I spent years working in environmental education at Tanglewood 4-H Camp and Learning Center, in Lincolnville, Maine. We prided ourselves on providing a very special kind of learning experience there. During the school year, groups of students would come for a day or multiple days at a time with their classes from school. There was sometimes math in what we did with these kids, and sometimes science, history, music, nutrition, music, and storytelling. But there wasn’t any element of “why do we have to do this,” when we took students out on the trail to learn about the history of the unique strand of Atlantic Salmon in the Ducktrap River, or how to calculate the volume of useful lumber on a small plot of land. When you can see it, and smell it, and experience its relevance first hand, it somehow doesn’t beg the question, “why are we doing this?” or “when will we ever need this in life?”.
At Tanglewood, those of us on staff worked long hours. We were up early to help in the kitchen, host breakfast, and then we taught all day, rain or shine, often into the night. We sometimes worked for twelve or fourteen hours, but we slept well, and we knew our visiting students were sleeping well off in their cabins, too. We had worn them out with learning.
In the summer, the theme was still environmental education, but it was no longer school. Students were replaced by campers, and they were there on their own accord, for a week or more of summer camp in the woods. There were anywhere from three to five hours of every day devoted to environmental awareness, which encompassed everything from forest and ocean ecology to nutrition and sustainable practices. And we did all this on a pretty tiny budget. Tanglewood was and is one of the least expensive summer camps around.
Outside the traditional public school experience, there is a lot more emphasis on expeditionary style learning. In these environments, kids discover things about themselves they never knew existed, and push the limits of what they had previously thought possible. Can we not do that with our academics in public schools?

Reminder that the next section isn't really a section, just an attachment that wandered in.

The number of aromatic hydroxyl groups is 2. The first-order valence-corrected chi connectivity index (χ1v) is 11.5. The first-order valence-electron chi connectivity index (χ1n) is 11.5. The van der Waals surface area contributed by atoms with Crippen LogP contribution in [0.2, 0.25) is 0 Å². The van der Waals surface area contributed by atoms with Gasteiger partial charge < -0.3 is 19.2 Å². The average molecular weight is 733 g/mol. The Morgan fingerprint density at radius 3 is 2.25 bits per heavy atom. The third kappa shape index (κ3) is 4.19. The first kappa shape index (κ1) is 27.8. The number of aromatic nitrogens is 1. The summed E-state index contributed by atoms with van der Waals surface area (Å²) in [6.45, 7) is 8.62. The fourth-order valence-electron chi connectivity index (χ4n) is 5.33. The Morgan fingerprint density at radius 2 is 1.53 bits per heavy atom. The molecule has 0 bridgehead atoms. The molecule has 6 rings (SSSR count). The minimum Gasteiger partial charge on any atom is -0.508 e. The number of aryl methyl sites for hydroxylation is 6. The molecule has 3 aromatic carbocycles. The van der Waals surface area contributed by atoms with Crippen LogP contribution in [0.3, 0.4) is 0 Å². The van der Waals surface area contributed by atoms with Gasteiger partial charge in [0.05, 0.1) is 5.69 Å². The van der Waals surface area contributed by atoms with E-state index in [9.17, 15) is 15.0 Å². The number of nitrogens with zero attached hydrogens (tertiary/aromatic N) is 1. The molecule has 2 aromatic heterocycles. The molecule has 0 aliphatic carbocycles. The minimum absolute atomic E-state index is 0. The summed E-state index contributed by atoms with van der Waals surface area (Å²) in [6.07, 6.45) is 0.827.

Every single year I spent in the classroom there was always at least one student who went on vacation during the week before school vacation. I would get a note from the parent asking me to “please assemble a week’s worth of math assignments in a packet so _____ can complete his homework while he is away.” I quickly learned not to oblige when this happens, because most of the time these students do not complete the work. And who can blame them? Instead, I asked parents to do the teaching, and have their child help them with the logistics of the trip. How much will every aspect of the trip cost? How long will it take to fly to your destination? Can you determine the average speed in miles per hour? Is it the same traveling in both directions? Why or why not? What should you bring for spending money? I would think it might be easy to come up with similar social studies, science and writing assignments of this nature, too.
At first, I was frustrated at these requests, that so many parents were taking their kids on vacations before or after their school vacation. But when I really thought about it, why not? What kind of essential life-changing learning experience is going to be missed during that week at school when so much could be learned from going on a vacation with family? Whether the destination is Botswana or Disneyland, there are huge learning opportunities in such excursions. They are expeditionary learning adventures!
We need to curb trends in public education toward this kind of learning. 90 minute daily math lessons and double literacy time probably is not the recipe that will make learning feel like an adventure. Nor is it likely to yield any kind of meaningful results. Taking art, music, physical education and recess time out of the day surely won’t do much to engage children in learning either. And we must ask, what is the one component, missing in most public schools today, that is absolutely necessary to do more of this outside-the-box thinking?
Wobble, wobble. Wiggle, wiggle. Bok, bok. That’s a reference to the sneaky Time Drought Rooster, mentioned a while back. As to be expected, it wobbled and wiggled its way into this post too. It is time to get serious about time. We can debate about school reform for eternity, but innovation in schools will never happen until teachers have enough professional time to innovate. Until that day comes, true innovation, student engagement, and inspiration will be largely absent from our public school lessons, and excellence in performance will continue to be rare.